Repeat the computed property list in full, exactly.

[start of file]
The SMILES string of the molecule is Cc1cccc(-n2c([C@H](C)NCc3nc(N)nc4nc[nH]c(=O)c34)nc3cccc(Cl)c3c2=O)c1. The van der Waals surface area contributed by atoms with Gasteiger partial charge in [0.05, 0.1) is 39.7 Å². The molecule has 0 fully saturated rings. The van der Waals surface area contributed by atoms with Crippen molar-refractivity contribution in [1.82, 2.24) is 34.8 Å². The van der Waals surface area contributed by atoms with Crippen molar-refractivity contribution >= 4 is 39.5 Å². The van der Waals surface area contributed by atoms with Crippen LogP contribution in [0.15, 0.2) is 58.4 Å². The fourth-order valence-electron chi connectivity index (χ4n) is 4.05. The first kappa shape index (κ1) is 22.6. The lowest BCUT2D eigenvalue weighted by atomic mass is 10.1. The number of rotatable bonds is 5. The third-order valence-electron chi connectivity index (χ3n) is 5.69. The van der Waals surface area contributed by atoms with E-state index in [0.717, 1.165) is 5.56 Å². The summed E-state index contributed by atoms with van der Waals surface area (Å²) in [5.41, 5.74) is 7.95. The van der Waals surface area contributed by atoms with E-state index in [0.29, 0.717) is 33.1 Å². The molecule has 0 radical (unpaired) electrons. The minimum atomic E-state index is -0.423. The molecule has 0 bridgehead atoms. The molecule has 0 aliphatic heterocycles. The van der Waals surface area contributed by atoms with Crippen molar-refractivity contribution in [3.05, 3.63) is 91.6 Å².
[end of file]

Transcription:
The SMILES string of the molecule is Cc1cccc(-n2c([C@H](C)NCc3nc(N)nc4nc[nH]c(=O)c34)nc3cccc(Cl)c3c2=O)c1. The van der Waals surface area contributed by atoms with Gasteiger partial charge in [0.05, 0.1) is 39.7 Å². The molecule has 0 fully saturated rings. The van der Waals surface area contributed by atoms with Crippen molar-refractivity contribution in [1.82, 2.24) is 34.8 Å². The van der Waals surface area contributed by atoms with Crippen molar-refractivity contribution >= 4 is 39.5 Å². The van der Waals surface area contributed by atoms with Crippen LogP contribution in [0.15, 0.2) is 58.4 Å². The fourth-order valence-electron chi connectivity index (χ4n) is 4.05. The first kappa shape index (κ1) is 22.6. The lowest BCUT2D eigenvalue weighted by atomic mass is 10.1. The number of rotatable bonds is 5. The third-order valence-electron chi connectivity index (χ3n) is 5.69. The van der Waals surface area contributed by atoms with E-state index in [0.717, 1.165) is 5.56 Å². The summed E-state index contributed by atoms with van der Waals surface area (Å²) in [5.41, 5.74) is 7.95. The van der Waals surface area contributed by atoms with E-state index in [0.29, 0.717) is 33.1 Å². The molecule has 0 radical (unpaired) electrons. The minimum atomic E-state index is -0.423. The molecule has 0 bridgehead atoms. The molecule has 0 aliphatic heterocycles. The van der Waals surface area contributed by atoms with Crippen molar-refractivity contribution in [3.05, 3.63) is 91.6 Å².